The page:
The People Who Love Donald Trump's Favourite Preacher

We asked some of the 20,000 attendees at Reverend Franklin Graham's "Festival of Hope" in Vancouver, Canada what brought them to see a guy who thinks Islam is evil.

by Darren Fleet
07 March 2017, 5:00am

All photos by Geoff Webb

Reverend Franklin Graham is the preacher who gave the blessing at Donald Trump's inauguration this past January. He has caused significant unease within the Christian world, and the general public, for saying things like Islam is evil, that LGBTQ+ people should not be welcomed into your home, and that god intervened to elect Trump because, among other things, the White House had been infiltrated by secularists and Muslims. He's also the son of legendary tent revivalist, Billy Graham. And an Obama birther to boot, according to the Globe and Mail.

Graham was in Canada this weekend—not under some tent in rural Alberta, but preaching to a packed 20,000-seat stadium in rainy, progressive Vancouver. I went to the free-to-the-public "Festival of Hope" to find out why so many turned out for a man openly opposed by many local church leaders and politicians.

More than 30 church leaders published an open letter to the organizers last week calling out Franklin Graham's invitation. "[Graham] has made disparaging and uncharitable remarks about Muslims and the LGBTQ+ community, while portraying the election, administration and policies of U.S. President Donald Trump as intrinsically aligned with the Christian church," reads the letter. They asked the organizers to drop Franklin from the event.

Many of the people I meet outside the venue expressed hurt over the "divisions" within the "body of Christ" over the event.

In response to the letter, Graham released a statement: "Politics, policies, economics and commerce are significant matters, but for these three days, we will come together in Vancouver to focus on the most important thing of all: god's love for each and every one of us."

And that's what his followers told me they were here to experience. Frank, 65, explained to me how it's the media's fault, for misrepresenting Graham and creating divisions.

"If you were represented by the news media as one quote that you made, how do you know the person's heart unless they have a chance of rebuttal?" he said. "You can't. There's no way that you can do that... It comes down to a misrepresentation of small dialogues that he made."

His partner, Audrey, 55, jumped in, saying: "We're not against the gay lesbian population at all, no. I think he [Graham] needs to explain what he said because when you make a statement like that they chop of everything before and in the middle."

Our conversation was cut off as they entered the building.

Like many in the line-up, Kristine, 27, was excited to help spread the gospel. She and her husband Marco are not familiar with the controversy surrounding Graham.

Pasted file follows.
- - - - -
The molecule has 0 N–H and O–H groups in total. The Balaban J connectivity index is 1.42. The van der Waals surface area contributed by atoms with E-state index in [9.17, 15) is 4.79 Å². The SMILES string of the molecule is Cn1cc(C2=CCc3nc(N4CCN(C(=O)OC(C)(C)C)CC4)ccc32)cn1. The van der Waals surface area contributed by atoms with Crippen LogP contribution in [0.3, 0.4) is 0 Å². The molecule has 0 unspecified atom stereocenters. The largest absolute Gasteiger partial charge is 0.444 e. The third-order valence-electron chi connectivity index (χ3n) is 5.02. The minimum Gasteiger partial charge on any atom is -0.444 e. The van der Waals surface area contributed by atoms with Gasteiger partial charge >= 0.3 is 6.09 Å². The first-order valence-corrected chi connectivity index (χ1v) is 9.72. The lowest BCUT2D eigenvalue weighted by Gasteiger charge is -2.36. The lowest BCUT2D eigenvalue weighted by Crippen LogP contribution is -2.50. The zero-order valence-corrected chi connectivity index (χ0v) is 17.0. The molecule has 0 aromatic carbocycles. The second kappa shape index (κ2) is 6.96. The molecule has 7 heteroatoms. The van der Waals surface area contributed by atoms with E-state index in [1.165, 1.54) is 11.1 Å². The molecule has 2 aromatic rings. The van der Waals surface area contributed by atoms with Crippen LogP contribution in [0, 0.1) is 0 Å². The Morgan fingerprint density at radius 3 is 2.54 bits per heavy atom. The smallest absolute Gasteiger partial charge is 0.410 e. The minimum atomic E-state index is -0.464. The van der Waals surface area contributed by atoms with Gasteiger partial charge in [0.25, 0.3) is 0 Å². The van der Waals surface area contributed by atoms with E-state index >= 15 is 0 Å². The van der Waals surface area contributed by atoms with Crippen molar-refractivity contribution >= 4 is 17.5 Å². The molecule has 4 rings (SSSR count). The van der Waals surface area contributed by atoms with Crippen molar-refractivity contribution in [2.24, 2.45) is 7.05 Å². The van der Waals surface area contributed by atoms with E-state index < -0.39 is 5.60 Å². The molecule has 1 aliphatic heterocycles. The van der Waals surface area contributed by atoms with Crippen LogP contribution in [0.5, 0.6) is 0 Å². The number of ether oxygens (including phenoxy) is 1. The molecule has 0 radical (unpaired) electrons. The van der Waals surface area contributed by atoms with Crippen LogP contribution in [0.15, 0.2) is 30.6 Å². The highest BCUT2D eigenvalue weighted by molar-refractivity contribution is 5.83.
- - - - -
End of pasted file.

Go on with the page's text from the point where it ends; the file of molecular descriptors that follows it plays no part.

"I'm quite surprised for a Christian preacher like that, how come he mentions those kind of things. This is open for everyone … he shouldn't be acting like that," Marco said.

The couple told me about their home church in the suburbs and how they've been part of a group that has been praying for the event. They explained that they were excited about the good things that god wants to do in Vancouver and concluded that, despite the divisions, the time has come to "set aside the politics and just enjoy the event."

Outside the venue there was a contingent of 20 or so loosely affiliated people demonstrating the event. I asked one of the protesters, a 25-year-old named Celine, about Marco's particular refrain. She's a Christian, as were most of the demonstrators, and was holding a sign that read: "Love your LGBTQ+ neighbour."

"I don't think that you can ever isolate the idea of soul's being saved or the gospel being preached without the context of politics and social impact that surrounds those ideas," said Celine. "In my opinion, the gospel, which is the good news for all people, is inherently political and so it just depends on what politics you see as aligning with it."

Vick, 29, made the trek from Surrey for the event. "I love sharing my testimony," he told me, explaining that he grew up Sikh but he was saved after god intervened in his life by preventing his brother's suicide.

"I've heard things that he's done but I've also learned that hearsay is just hearsay," he said. "I don't think he meant it in that way. I think he meant it in that some, you know, are very radical and they're against every other person."

No one should ever say anything hateful about anyone, he added. We should all "just have love." And from what I can tell, he genuinely means it.

Inside the venue it was a familiar scene for any hockey fan, minus the overpriced beer (and the hockey). This is a dry event, and by far the politest crowd I've mingled with at Rogers Arena. The food workers look pleasantly bored, expecting a food rush that never shows.